How India's National Elections Work
Image Credit: Wikimedia Commons

How India's National Elections Work


As the world’s largest democracy gears up to head to the polls starting next month, it’s worth taking a step back and appreciating both the logistical and institutional aspects of what keeps Indian democracy ticking. Fellow Pulse columnist Ram Mashru took a look at the record-breaking nature of India’s elections earlier, noting that India’s upcoming election will be the “largest democratic event in history, with more than 814 million people entitled to vote.” India’s democratic institutions can appear opaque and labyrinthine to outsiders, but the constitutional process that allows 814 million people to select their next government is actually rather simple.

At the core of it, when Indians head to the polls, they will be electing members of the 16th Lok Sabha, or the lower house of India’s bicameral legislature (the upper house being the Rajya Sabha). The Lok Sabha — the House of the People — contains 545 seats and the general elections will send politicians from across India to fill 543 of those seats. The President of India, under the constitution, will appoint two representatives to fill the remaining two seats. Lok Sabha elections take place on five-year intervals. The last general election in India took place in 2009 with 714 million eligible to vote (dwarfing the combined electorates of both the United States and Europe).

In the Indian system, fashioned after the British Westminster system, the prime minister is the head of Government and is appointed by the Lok Sabha, rather than elected directly by voters as is common in presidential systems. The party holding a majority in the Lok Sabha elects its leader prime minister. In the case of Prime Minster Manmohan Singh and the Congress Party, party leader Sonia Gandhi yielded to Singh for a multitude of reasons. Should no party possess a simple majority, different parties will form coalitions until they acquire the requisite number of seats to elect a prime minister successfully. An important feature of India’s prime ministerial election process is that all candidates have to be either a member of the Lok Sabha or Rajya Sabha, meaning that they contest elections for a particular seat from within a particular locality. For example, the BJP’s prime ministerial candidate Narendra Modi recently stated that he will contest his parliamentary seat from Varanasi. The president of India is the head of state and is elected by the 545 members of the Lok Sabha, 238 members of the Rajya Sabha and India’s various state assemblies.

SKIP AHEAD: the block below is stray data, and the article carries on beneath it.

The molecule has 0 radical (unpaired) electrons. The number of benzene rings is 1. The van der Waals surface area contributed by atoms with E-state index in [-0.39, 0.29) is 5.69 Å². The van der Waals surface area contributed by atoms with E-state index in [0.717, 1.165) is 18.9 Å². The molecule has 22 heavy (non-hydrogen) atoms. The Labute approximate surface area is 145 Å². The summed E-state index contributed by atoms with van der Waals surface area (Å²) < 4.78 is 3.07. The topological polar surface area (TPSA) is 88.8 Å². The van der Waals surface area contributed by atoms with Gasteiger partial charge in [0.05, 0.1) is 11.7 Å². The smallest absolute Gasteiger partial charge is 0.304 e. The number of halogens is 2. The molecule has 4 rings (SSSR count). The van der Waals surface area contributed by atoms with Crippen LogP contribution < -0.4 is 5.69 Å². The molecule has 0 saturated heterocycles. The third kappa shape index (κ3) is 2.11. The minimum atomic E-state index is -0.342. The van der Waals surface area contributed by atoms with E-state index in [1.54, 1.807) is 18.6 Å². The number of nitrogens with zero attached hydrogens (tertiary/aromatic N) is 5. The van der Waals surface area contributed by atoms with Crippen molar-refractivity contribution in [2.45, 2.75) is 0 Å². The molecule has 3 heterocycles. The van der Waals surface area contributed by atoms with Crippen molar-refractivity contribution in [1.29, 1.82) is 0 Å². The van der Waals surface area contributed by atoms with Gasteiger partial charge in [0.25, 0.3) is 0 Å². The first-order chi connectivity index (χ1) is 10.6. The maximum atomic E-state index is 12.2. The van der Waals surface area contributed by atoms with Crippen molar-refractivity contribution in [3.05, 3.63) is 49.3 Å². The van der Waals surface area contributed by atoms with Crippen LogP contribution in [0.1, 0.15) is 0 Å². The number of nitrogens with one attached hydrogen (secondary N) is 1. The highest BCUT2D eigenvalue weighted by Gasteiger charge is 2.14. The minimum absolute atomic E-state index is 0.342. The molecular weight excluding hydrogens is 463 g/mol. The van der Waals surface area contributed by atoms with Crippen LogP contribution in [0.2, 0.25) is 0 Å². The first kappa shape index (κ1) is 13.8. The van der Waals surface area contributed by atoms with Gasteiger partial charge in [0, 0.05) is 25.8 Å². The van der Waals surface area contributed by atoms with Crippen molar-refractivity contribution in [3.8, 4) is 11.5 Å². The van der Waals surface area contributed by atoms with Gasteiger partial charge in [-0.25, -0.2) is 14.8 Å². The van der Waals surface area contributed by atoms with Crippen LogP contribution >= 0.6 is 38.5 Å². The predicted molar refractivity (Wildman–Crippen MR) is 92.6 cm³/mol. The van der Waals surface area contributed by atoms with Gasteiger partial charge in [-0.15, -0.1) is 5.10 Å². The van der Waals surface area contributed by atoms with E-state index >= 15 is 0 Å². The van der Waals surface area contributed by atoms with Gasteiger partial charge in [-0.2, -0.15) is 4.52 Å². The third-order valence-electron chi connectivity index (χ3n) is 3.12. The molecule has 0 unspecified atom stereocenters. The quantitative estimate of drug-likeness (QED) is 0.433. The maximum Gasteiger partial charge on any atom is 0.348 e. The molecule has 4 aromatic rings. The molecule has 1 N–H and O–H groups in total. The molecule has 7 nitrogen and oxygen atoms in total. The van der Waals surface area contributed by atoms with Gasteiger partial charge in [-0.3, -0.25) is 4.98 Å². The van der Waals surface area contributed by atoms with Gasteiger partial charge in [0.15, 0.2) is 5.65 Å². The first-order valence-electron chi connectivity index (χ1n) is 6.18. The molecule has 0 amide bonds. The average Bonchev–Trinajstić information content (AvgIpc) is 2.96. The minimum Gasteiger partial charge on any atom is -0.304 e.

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In the upcoming Indian general elections, data suggest that the incumbent Congress Party will likely suffer a major loss of seats in the Lok Sabha. However, the primary opposition party — the Bharatiya Janata Party (BJP) — does not appear to be poised to win a simple majority with ease (272 seats constitute a majority). Despite the dominance and polarization of national politics between the Congress and the BJP, the Indian political scene is remarkably pluralistic with a plethora of political parties with different ideological and regional affiliations. Although India has over 1,500 claimed political parties, six are recognized as valid national parties and an additional 47 as state parties. Thirty-nine parties are currently present in India’s 15th parliament. No party has won a simple majority in India since 1989, ensuring that coalitions have played a major role in legislative politics. The United Progressive Allianced (UPA) coalition, lead by the Indian National Congress, has been in power for 10 years now.

Coalition politicking generally takes place after election results have been announced. In 2014, the votes will be counted and announced on May 16 by the politically independent Election Commission of India. Parliamentarians will have but a couple weeks after that date to negotiate coalitions and elect a prime minister. Generally, coalition politics remain somewhat in flux. The current UPA coalition, for example, lost its parliamentary majority in mid-2013 but continues to receive ad hoc support from certain parties. Should the BJP emerge with a plurality in parliament after the elections, it will have to wrangle with coalition partners — generally, this has somewhat of a moderating effect on the agendas that political parties are able to pursue in the Indian legislature.

That concludes my quick primer on India’s electoral process. The 2014 elections will be historic and will almost certainly usher in some political change in India. Stay tuned as our bloggers here at The Pulse and elsewhere on The Diplomat will be watching events in India closely.

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